And gladly shunn'd who gladly fled from me."

    I love that line! Is that awful?

    "But he did regret not knowing what she'd been reading." Thew perfect last line!

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    1. Aww, you're a babe, thank you so much!

      EXACTLY. Books as objects are so so interesting. Hence why I never want an ereader.

      So true. In a lot of the sonnets he's like, even when I'm gone they'll remember you, which of course hasn't happened, because we remember him, and not the subject. Which I guess he knew. Ugh, I just love them so much, though! My fave being Sonnet 27.

      I properly love how you went and looked that up XD OK, so, 1658. Shakey died in 1616. So there you go. ~nods wisely~

      Thank you for all the love! I do not know those lines well but yes! I really feel like that sometimes. You cannot be bothered dealing with someone else's emotions .... I recently saw a live stream of a London production of Rom and Jul starring Lily James and Richard Madden and Derek Jacobi. It was directed by Kenneth Branagh and it was WONDERFUL. It reminded me all over again why I love that play SO MUCH.

      BOOK ROMANCES = THE BEST. ~cough cough~ Corem ~cough cough~ PS ship name for these two: Edatrice! How good does that sound?!

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    2. I had to go read 27. It's really good! I rather like that one now.

      It is really odd thinking that Shakespeare never had a cup of tea. Ever.

      Edatrice! Love it! :)

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    3. Isn't it?! That was the first time I was really like SHAKESPEARE WAS A PERSON. Obviously I loved him before -- because Rom and Jul and Macbeth and Hamlet -- but I thought of him more as just a general genius, not so much a man; whereas reading that I just felt SO strongly his humanity. Like, he lay in bed and thought about someone. How often have I done that too?! Gah. That's probably what prompted this piece. The commonality of literature.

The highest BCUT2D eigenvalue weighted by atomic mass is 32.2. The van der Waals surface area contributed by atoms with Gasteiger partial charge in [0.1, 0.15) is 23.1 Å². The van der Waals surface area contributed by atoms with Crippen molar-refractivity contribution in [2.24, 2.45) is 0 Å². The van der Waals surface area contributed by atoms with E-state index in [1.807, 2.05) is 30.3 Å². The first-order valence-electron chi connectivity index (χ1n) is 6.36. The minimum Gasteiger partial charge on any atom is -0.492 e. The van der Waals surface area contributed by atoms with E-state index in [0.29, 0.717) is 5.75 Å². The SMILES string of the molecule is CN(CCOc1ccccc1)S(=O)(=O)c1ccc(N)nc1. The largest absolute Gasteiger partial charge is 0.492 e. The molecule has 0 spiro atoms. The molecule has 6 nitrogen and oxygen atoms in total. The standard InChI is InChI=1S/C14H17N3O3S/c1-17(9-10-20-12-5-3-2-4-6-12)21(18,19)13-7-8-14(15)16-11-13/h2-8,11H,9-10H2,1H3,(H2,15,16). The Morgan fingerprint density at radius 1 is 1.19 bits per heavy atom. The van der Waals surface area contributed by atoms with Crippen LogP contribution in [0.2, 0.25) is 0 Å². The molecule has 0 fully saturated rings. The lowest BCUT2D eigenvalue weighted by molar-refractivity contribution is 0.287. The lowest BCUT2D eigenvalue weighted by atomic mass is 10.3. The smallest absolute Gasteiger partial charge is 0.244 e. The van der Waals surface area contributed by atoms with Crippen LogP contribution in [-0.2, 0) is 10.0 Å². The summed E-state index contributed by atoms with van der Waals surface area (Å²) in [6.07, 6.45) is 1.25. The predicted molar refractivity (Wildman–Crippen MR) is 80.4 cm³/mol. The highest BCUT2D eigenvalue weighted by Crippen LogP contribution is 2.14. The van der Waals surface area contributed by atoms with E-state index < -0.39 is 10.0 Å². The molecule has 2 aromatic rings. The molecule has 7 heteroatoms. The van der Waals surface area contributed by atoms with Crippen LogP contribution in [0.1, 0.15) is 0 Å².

So odd. I can't imagine writing not fuelled by tea. Remarkable.

      ME TOO!

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  6. EMILYYYYYYY. Your writing has this delicious FLAVOR to it, like it's almost something I can sink my teeth into and taste. <3 I love this piece. (I don't think I read the one from another perspective. Shameful. But I'm restricting myself to catching up on your most recent posts today, so it will have to wait.)

    Edmund is such a darling! I love him already. And I also love that last bit about introverts just escaping the presence of other people. XD

    At the beginning, this piece reminded me of a sweet little juvenile book I read earlier this year, "The Romeo and Juliet Code" by Phoebe Stone. :)

    Anyway, you are a fabulous writer!

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    1. Aww, thank you, Tracey! I guess after such nice comments (and the fact you read six of my posts in one day!) I can probably forgive you ....

      I love him too! <3 I've not heard of that book, but anything to do with Rom and Jul has my attention!

      You are a babe! <3

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Thanks for commenting! :)